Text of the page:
Hitachi, LG Partner on Optical Archiving Library Platform

The platform takes advantage of Blu-ray media, a format designed to improved data density and overall quality.

Hitachi-LG Data Storage, a joint venture between technology giants Hitachi and LG Electronics, unveiled the company's Optical Archiving Library System, known as model HL100.

The product, boasting long-term data archiving capabilities, is targeted at the enterprise market and will be on sale globally this month.

The platform takes advantage of Blu-ray media, a format designed to improved data density and overall quality, to preserve data for 50 years or more, offering enterprise-level clients the longevity and survivability that is required to manage data archiving needs.

"The HL100 is a fantastic system," Kenichi Takamoto, president of enterprise storage business unit at Hitachi-LG Data Storage, said in a statement. "In this era of big data, it's a very intelligent solution to the challenges posed by exponentially expanding unstructured digital data. The enterprise quality Blu-ray media facilitates 50 years or more of data longevity, enabling customers to secure their valuable data for the long term with higher reliability. It also increases the utilization of storage resources while scaling cold storage needs at lower costs."

Each library has 50TB of raw capacity, and with nine libraries per rack, a single rack can hold 450TB. Despite the imposing numbers, the HL100's power consumption of full rack is a scant 810W in idle mode, a company release claimed.

"Overall, this is optimized archiving that can be easily implemented in a wide range of organizations," Takamoto said. "Companies in disparate fields have a myriad of different archiving needs with respect to factors like data longevity, migration costs and energy consumption. The HL100 satisfies all of these needs."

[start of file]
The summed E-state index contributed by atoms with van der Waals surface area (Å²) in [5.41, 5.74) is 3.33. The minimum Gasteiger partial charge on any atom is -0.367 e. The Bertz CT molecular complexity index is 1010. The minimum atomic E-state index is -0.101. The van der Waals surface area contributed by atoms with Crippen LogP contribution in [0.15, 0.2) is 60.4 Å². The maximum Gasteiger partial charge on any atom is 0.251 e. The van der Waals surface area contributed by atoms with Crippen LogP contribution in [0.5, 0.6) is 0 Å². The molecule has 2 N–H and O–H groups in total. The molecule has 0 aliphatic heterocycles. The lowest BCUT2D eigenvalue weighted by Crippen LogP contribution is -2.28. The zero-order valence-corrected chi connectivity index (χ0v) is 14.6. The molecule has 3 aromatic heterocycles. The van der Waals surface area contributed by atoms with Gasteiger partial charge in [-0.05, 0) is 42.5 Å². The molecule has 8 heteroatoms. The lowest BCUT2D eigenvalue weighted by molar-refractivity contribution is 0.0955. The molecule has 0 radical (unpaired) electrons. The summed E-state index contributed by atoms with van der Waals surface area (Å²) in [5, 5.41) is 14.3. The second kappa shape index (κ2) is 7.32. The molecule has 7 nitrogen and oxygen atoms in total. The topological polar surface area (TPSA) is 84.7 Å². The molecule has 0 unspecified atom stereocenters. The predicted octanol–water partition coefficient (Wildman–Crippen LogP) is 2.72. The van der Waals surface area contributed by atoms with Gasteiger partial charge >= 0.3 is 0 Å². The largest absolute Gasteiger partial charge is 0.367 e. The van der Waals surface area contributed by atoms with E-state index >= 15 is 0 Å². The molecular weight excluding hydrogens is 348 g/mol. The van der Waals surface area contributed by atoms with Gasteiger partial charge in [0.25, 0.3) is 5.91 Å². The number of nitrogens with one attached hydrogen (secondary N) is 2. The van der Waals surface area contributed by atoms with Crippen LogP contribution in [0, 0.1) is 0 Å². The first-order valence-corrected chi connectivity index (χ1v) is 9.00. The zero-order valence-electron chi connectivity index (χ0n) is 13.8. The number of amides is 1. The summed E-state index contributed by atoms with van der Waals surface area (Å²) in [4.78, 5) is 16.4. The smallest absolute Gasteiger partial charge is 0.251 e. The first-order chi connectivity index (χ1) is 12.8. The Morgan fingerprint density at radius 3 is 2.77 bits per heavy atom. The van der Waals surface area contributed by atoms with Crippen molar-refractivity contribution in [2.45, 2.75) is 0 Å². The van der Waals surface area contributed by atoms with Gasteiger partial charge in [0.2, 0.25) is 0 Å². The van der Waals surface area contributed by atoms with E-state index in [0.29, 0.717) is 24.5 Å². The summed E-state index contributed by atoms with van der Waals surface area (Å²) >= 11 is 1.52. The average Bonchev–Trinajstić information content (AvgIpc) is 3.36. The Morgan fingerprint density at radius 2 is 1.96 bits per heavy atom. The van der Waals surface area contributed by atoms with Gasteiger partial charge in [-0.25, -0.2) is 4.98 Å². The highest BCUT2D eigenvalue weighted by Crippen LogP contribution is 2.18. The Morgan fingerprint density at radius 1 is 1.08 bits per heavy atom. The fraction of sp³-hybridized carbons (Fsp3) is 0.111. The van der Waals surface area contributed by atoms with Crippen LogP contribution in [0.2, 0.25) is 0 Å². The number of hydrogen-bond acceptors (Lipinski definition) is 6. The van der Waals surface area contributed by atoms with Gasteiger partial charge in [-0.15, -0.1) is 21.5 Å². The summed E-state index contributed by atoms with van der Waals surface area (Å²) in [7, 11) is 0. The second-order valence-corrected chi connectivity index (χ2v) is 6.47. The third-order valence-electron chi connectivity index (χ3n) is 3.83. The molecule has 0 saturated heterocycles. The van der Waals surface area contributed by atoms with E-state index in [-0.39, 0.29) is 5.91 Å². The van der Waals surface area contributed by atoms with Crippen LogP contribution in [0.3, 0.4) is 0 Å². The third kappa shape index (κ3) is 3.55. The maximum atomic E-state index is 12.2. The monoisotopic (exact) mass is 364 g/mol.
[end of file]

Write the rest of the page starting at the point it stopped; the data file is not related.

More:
The company also boasted about the platform's eco-friendly attributes, which it said provides lower power consumption as well as lower CO2 emissions compared to hard disk drive (HDD) or tape-based solutions.

Other features include a 4U rack mount form factor housing two media cartridges, 500 discs with 50TB in raw capacity and scalability up to 450TB per 42U rack, with a maximum of nine libraries per 42U rack.

Rounding out the package is an easy cartridge replacement architecture, redundant robotic components and idle power consumption of only 90 watts, and energy passive offline storage to facilitate a lower operating expenditure.

In addition, the platform's error correcting code (ECC) capabilities make it more reliable than tape-based systems and ideal for the enterprise market, and since it is intended to facilitate long-term storage, there is less need for data migration, a company release noted.

"We're committed to bringing out the best archiving systems possible, particularly with respect to long-term reliability. This is why we've initiated partnerships with leading media manufacturers that can help us supply cutting-edge systems," Takamoto said. "We expect these partnerships to be very productive, and the big winner in the end will be our business partners and clients."